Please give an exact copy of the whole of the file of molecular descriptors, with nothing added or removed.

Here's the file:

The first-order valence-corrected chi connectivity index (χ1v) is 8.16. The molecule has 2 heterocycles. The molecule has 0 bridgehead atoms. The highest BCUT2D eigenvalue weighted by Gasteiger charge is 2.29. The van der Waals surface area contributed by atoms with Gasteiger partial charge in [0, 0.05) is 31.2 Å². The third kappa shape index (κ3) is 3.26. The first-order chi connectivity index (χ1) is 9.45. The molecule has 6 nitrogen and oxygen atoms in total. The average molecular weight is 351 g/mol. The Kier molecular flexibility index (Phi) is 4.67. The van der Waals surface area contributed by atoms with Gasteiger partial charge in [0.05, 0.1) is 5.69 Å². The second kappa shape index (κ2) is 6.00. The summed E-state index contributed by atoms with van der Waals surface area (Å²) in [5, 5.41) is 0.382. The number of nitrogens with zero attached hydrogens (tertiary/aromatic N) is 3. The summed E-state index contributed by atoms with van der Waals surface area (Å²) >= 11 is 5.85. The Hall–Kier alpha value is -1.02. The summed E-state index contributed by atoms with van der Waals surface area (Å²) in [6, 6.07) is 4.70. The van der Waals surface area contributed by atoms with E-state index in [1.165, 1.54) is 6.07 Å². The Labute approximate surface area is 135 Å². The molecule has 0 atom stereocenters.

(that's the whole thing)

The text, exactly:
The first-order valence-corrected chi connectivity index (χ1v) is 8.16. The molecule has 2 heterocycles. The molecule has 0 bridgehead atoms. The highest BCUT2D eigenvalue weighted by Gasteiger charge is 2.29. The van der Waals surface area contributed by atoms with Gasteiger partial charge in [0, 0.05) is 31.2 Å². The third kappa shape index (κ3) is 3.26. The first-order chi connectivity index (χ1) is 9.45. The molecule has 6 nitrogen and oxygen atoms in total. The average molecular weight is 351 g/mol. The Kier molecular flexibility index (Phi) is 4.67. The van der Waals surface area contributed by atoms with Gasteiger partial charge in [0.05, 0.1) is 5.69 Å². The second kappa shape index (κ2) is 6.00. The summed E-state index contributed by atoms with van der Waals surface area (Å²) in [5, 5.41) is 0.382. The number of nitrogens with zero attached hydrogens (tertiary/aromatic N) is 3. The summed E-state index contributed by atoms with van der Waals surface area (Å²) >= 11 is 5.85. The Hall–Kier alpha value is -1.02. The summed E-state index contributed by atoms with van der Waals surface area (Å²) in [6, 6.07) is 4.70. The van der Waals surface area contributed by atoms with E-state index in [1.165, 1.54) is 6.07 Å². The Labute approximate surface area is 135 Å². The molecule has 0 atom stereocenters.